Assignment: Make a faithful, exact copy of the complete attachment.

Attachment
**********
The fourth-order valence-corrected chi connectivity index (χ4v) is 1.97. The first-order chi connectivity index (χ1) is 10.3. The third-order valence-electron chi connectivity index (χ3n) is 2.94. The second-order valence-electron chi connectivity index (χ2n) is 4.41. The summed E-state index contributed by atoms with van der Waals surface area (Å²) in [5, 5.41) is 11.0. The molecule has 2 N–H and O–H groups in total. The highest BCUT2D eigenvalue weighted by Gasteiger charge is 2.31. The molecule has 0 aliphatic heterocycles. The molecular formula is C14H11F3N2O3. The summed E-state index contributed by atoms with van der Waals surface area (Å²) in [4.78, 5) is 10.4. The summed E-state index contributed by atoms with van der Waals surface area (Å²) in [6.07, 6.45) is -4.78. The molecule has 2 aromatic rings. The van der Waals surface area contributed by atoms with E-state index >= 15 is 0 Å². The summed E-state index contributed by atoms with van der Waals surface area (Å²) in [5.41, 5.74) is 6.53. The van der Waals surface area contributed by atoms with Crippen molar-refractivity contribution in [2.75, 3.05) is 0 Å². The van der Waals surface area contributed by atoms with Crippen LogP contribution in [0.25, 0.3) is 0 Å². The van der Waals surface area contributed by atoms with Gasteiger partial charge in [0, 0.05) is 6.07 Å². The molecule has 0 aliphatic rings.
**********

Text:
The fourth-order valence-corrected chi connectivity index (χ4v) is 1.97. The first-order chi connectivity index (χ1) is 10.3. The third-order valence-electron chi connectivity index (χ3n) is 2.94. The second-order valence-electron chi connectivity index (χ2n) is 4.41. The summed E-state index contributed by atoms with van der Waals surface area (Å²) in [5, 5.41) is 11.0. The molecule has 2 N–H and O–H groups in total. The highest BCUT2D eigenvalue weighted by Gasteiger charge is 2.31. The molecule has 0 aliphatic heterocycles. The molecular formula is C14H11F3N2O3. The summed E-state index contributed by atoms with van der Waals surface area (Å²) in [4.78, 5) is 10.4. The summed E-state index contributed by atoms with van der Waals surface area (Å²) in [6.07, 6.45) is -4.78. The molecule has 2 aromatic rings. The van der Waals surface area contributed by atoms with E-state index >= 15 is 0 Å². The summed E-state index contributed by atoms with van der Waals surface area (Å²) in [5.41, 5.74) is 6.53. The van der Waals surface area contributed by atoms with Crippen molar-refractivity contribution in [2.75, 3.05) is 0 Å². The van der Waals surface area contributed by atoms with Crippen LogP contribution in [0.25, 0.3) is 0 Å². The van der Waals surface area contributed by atoms with Gasteiger partial charge in [0, 0.05) is 6.07 Å². The molecule has 0 aliphatic rings.